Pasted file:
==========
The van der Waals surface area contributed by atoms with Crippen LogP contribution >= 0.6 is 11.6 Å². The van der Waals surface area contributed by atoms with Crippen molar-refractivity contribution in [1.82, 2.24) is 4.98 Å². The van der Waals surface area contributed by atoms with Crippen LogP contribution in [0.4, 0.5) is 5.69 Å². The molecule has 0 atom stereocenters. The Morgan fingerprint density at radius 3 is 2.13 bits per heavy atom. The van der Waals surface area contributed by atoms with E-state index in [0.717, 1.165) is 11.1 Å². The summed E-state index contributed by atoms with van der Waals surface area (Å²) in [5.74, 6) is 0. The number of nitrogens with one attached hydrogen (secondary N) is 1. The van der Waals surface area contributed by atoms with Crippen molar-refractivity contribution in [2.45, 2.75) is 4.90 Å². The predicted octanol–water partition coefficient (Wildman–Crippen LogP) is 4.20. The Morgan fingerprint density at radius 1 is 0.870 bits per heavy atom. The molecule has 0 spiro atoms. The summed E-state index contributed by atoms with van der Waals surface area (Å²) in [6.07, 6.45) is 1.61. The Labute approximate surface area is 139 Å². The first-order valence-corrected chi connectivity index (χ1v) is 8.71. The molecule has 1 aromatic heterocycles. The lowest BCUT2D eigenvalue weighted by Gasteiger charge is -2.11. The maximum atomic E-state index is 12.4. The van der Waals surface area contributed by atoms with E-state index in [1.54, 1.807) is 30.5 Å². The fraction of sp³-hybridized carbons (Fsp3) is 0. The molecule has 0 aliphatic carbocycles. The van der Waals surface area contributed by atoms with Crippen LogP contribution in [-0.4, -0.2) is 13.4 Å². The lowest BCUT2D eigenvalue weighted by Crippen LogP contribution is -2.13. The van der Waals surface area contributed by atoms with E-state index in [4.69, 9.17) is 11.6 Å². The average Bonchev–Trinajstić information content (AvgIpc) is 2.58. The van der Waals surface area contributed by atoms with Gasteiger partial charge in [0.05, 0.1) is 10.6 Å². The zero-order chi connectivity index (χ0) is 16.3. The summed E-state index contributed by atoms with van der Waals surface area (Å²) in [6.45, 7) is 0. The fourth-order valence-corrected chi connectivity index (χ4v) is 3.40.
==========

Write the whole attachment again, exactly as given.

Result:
The van der Waals surface area contributed by atoms with Crippen LogP contribution >= 0.6 is 11.6 Å². The van der Waals surface area contributed by atoms with Crippen molar-refractivity contribution in [1.82, 2.24) is 4.98 Å². The van der Waals surface area contributed by atoms with Crippen LogP contribution in [0.4, 0.5) is 5.69 Å². The molecule has 0 atom stereocenters. The Morgan fingerprint density at radius 3 is 2.13 bits per heavy atom. The van der Waals surface area contributed by atoms with E-state index in [0.717, 1.165) is 11.1 Å². The summed E-state index contributed by atoms with van der Waals surface area (Å²) in [5.74, 6) is 0. The number of nitrogens with one attached hydrogen (secondary N) is 1. The van der Waals surface area contributed by atoms with Crippen molar-refractivity contribution in [2.45, 2.75) is 4.90 Å². The predicted octanol–water partition coefficient (Wildman–Crippen LogP) is 4.20. The Morgan fingerprint density at radius 1 is 0.870 bits per heavy atom. The molecule has 0 spiro atoms. The summed E-state index contributed by atoms with van der Waals surface area (Å²) in [6.07, 6.45) is 1.61. The Labute approximate surface area is 139 Å². The first-order valence-corrected chi connectivity index (χ1v) is 8.71. The molecule has 1 aromatic heterocycles. The lowest BCUT2D eigenvalue weighted by Gasteiger charge is -2.11. The maximum atomic E-state index is 12.4. The van der Waals surface area contributed by atoms with E-state index in [1.54, 1.807) is 30.5 Å². The fraction of sp³-hybridized carbons (Fsp3) is 0. The molecule has 0 aliphatic carbocycles. The van der Waals surface area contributed by atoms with Crippen LogP contribution in [-0.4, -0.2) is 13.4 Å². The lowest BCUT2D eigenvalue weighted by Crippen LogP contribution is -2.13. The van der Waals surface area contributed by atoms with E-state index in [4.69, 9.17) is 11.6 Å². The average Bonchev–Trinajstić information content (AvgIpc) is 2.58. The van der Waals surface area contributed by atoms with Gasteiger partial charge in [0.05, 0.1) is 10.6 Å². The zero-order chi connectivity index (χ0) is 16.3. The summed E-state index contributed by atoms with van der Waals surface area (Å²) in [6.45, 7) is 0. The fourth-order valence-corrected chi connectivity index (χ4v) is 3.40.